Over the last few weeks or months I’ve been toying with the idea of upgrading from my Pashley 26 (Holy Roller) to a more modern higher spec. MUni.
A few days ago, I posted a threadin haec foro seeking guidance on which would be most appropriate. I was persuaded to go for the well known brand named after “the man himself” (KH) although I am not normally brand-minded. I plumped for the XC - that’s the lighter of the two high spec KH 24s. It has a 2.5" tyre instead of 3", and I think it has a lighter rim.
Order placed Tuesday evening. The parcel arrives at work on Thursday. I arrive back at the office from lunch to be told, “Your flat pack furniture has arrived.” I carry/drag the larger-than-expected box through to my own office and wonder how I’m going to get it home.
My team manager arrives, sees the box and is jubilant - he’s been waiting for the two new PC tower units to arrive for the last few weeks. I disappoint and perplex him by explaining that it is not a box of computer equipment, but a cross country unicycle, and that his expenses will be reduced as a result of his new company vehicle. We work for the Co-Op so the story is so nearly plausible that he looks just a bit worried.
I finish work later than expected, and then drag/carry the box to the lift, then through the lobby, down the stairwell to the carpark, and up the next set of steps. Brilliant: a KH uni and I’ve done two flights of steps before it’s even out of the box. How cool is that?
Now, the dilemma. I have to go home on a 125 cc Vespa scooter.
The box is much much bigger than expected. The uni is a 24, right? So the box should be about two feet across… and as every skoolboy kno, a foot is about the length of a, well, that’s why women can’t park because men tell them that that’s about a foot…
I have with my scooter, two climbing slings - webbing straps - and plan A is to loop these through the packing straps on the box, and wear the box like a rucksack.
Fine, it works - until I sit on the scooter. The box is very large and heavy, and it won’t rest comfortably on the pillion seat. I start the engine, ride experimentally round the car park, and the box falls off the pillion seat, and hangs against my side like a satchel. It’s weight is pulling on my other shoulder, but I feel reasonably stable.
Plan B, of course, is to ride home on the uni with the scooter strapped to my back…
So, I decide to go for Plan A(i) which is riding the scooter with the massive box (I think it’s growing!) hanging at my side.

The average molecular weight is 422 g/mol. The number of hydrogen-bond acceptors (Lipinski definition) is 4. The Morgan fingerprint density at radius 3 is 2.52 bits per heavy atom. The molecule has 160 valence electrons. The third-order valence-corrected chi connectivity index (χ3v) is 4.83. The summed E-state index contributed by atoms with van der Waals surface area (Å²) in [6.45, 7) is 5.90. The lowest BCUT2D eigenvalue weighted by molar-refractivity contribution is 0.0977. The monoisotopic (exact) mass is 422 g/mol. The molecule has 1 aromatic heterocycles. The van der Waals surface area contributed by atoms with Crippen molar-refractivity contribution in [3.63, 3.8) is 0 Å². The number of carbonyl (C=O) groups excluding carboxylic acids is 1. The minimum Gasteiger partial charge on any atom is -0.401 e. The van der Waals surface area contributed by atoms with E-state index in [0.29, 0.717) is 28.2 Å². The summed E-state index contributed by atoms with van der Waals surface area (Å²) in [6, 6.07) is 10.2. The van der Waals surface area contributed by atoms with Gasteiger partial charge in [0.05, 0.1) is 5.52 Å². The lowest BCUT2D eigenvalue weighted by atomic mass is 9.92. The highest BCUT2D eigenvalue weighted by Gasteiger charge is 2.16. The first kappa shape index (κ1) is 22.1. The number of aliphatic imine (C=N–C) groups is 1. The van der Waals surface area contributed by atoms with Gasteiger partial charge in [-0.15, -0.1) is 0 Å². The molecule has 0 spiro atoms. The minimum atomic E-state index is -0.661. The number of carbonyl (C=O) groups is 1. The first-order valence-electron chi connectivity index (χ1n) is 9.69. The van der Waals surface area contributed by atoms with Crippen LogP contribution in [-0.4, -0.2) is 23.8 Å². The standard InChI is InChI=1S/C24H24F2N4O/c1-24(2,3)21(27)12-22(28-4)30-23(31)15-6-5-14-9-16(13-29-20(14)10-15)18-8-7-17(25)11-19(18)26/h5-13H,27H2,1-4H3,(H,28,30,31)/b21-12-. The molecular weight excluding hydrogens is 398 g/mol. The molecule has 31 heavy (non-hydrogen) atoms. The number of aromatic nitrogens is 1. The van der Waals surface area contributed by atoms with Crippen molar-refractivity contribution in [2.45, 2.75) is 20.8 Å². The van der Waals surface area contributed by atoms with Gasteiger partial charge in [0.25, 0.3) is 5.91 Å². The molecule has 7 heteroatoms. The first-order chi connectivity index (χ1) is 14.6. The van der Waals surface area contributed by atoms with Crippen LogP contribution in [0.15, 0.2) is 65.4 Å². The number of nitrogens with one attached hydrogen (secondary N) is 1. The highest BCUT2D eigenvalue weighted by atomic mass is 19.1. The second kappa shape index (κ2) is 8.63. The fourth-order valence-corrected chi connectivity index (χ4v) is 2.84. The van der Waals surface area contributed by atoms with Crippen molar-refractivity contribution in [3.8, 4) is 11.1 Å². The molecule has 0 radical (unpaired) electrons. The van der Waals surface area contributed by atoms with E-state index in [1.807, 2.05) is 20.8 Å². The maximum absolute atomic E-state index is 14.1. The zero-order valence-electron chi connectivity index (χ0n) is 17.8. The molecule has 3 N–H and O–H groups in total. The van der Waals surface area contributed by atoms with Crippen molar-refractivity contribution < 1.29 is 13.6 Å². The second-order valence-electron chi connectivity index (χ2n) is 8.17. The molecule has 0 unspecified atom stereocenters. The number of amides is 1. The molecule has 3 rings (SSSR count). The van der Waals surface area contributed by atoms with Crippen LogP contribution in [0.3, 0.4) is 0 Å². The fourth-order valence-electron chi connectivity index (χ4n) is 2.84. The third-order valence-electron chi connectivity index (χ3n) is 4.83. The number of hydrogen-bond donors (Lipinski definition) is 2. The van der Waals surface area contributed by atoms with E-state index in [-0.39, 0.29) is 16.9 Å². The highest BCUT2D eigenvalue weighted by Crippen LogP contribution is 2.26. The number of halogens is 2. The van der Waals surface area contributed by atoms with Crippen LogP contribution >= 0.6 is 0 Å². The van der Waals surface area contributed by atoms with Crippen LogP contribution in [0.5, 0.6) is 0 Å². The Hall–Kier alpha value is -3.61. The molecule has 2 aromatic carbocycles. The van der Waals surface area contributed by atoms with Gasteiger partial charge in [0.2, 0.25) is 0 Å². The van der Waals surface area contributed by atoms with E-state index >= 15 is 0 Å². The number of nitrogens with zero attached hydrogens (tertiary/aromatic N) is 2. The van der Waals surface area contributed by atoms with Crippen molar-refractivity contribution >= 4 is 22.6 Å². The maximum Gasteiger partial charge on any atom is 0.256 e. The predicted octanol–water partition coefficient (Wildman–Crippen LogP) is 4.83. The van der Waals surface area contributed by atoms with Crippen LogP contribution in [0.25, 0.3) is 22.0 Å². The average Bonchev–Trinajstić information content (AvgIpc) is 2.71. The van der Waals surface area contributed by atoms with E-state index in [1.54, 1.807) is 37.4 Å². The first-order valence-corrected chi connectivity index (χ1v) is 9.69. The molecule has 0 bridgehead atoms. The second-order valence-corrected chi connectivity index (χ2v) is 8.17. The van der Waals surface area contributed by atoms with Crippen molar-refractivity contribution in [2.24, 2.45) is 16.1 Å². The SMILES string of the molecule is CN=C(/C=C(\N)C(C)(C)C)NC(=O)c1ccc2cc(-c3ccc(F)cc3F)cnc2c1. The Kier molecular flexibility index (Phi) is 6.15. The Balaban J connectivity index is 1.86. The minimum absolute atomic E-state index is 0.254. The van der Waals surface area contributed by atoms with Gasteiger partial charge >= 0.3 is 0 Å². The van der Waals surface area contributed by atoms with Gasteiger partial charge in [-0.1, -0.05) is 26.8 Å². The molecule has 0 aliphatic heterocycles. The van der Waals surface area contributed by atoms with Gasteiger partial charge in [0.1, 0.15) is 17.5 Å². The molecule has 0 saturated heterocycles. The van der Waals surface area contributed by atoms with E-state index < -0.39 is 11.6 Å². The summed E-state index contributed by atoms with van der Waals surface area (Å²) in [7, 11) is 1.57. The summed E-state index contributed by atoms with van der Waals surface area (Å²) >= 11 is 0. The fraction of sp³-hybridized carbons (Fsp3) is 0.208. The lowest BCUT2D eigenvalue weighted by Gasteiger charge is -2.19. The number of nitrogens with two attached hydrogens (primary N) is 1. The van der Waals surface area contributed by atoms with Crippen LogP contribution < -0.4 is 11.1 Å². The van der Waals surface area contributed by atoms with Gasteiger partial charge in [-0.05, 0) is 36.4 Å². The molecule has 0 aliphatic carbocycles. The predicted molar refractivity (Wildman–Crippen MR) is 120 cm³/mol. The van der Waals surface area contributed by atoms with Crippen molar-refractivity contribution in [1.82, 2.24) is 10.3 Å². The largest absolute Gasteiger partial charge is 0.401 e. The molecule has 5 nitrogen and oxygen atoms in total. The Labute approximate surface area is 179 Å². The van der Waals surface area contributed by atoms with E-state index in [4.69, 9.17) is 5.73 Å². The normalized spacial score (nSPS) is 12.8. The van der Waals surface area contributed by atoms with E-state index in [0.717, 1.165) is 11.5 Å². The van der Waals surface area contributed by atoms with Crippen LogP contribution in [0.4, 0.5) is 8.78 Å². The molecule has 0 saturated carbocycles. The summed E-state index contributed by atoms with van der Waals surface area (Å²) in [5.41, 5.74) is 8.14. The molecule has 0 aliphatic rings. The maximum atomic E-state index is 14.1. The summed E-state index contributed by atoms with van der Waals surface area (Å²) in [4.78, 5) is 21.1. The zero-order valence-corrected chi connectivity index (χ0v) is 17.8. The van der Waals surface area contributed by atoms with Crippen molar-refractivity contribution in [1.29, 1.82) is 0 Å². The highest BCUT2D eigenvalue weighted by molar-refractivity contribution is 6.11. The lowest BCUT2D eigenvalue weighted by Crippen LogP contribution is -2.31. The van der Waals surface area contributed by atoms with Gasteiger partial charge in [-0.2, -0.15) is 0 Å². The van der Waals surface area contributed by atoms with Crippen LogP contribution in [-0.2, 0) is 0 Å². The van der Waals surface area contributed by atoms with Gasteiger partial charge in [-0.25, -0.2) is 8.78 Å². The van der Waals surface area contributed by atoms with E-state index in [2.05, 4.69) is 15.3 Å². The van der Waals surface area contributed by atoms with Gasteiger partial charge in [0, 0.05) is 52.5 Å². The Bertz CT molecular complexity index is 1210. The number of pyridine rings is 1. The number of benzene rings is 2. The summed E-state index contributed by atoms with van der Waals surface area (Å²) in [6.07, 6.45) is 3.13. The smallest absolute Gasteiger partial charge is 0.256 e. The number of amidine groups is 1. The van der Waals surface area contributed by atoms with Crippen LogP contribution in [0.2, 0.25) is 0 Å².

In the rush hour.
So I get to the first traffic jam.
Where normally I would filter past the cars, sneering superciliously, I have to wait. At this speed, my 10 minute journey could last 40 minutes, and the box is getting heavier and heavier. I do a quick calculation. At this rate of exponential growth, by the time I get home, the box will be taller than Nelson’s column, and weigh as much as four London Buses. The bruise on my shoulder will be the size of a football pitch. (Note for foreign readers - these are standard British units of measurement.)
Finally I reach some faster flowing traffic. Common sense prevails and I keep the speed down to about 20 mph, but there is a headwind, and the box has a large flat side, and aerodynamics come into play. People at bus stops stare open-mouthed as a scooter buzzes past with a large cardboard kite looping and swooping alongside it.
This is no fun. I decide to avoid the main roads and filter through the back roads. This adds distance and time to my journey. It also adds traffic calming - that’s what we call those bumps that don’t make me any calmer, and do nothing whatsoever to stop kids in stolen cars from driving them really fast at 1:30 a.m. Each bump jerks the weight of the box down onto my shoulder, and things are getting bad.
And then my mobile rings. It is on silent (thank goodness - the ring tone is really annoying) but also on vibrate, and it is in my shirt pocket, buzzing away against my nipple, irritatingly. Whoever it is must leave a message, because it immediately rings again. Vodaphone 121 always does that: it rings you back about 30 seconds after you’ve just been unable to answer the phone, to see if you were pretending. Then I get a text. By now, I have a sore shoulder, a tingly nipple (so it’s not all bad) and a foul mood.
But at last I get home. Check my (unimportant) message, then carry the box in. With great ceremony, I cut the packing straps to reveal the magnificence of the Duro 3" tyre. Out comes the frame, with the beautiful braze-on brake fittings…
It’s the wrong model. After all that thought, I ordered the lighter XC, and I’ve been sent the heavier MUni.
Crestfallen, I swear.
Curiosity gets the better of me. I take all the bits out, match them up, tentatively bolt them together.
It’s actually quite fiddly to assemble because all the parts fit so snugly - almost too snugly because of the paint - and it is difficult not to strip the threads in the bearing clamps. Finally, it goes together, except for the seat post, which is several “feet” long. I try to pull it out, and it is stuck; I give it a twist, and it comes out, the bottom inch or so with a tell-tale zigzag scrawk.
Looks like I’ll have to keep it.
And the tyre does look sort of macho.
And the Holy Roller’s a 2.4" section anyway, and better for cross country than serious mud plugging… and think how it’d go with shorter cranks…
So the KH with the 3" tyre stays. Final answer, Kris.
And it took me three goes and a broken hacksaw blade to cut that bloody seat post to the right length.
First write up some time this weekend…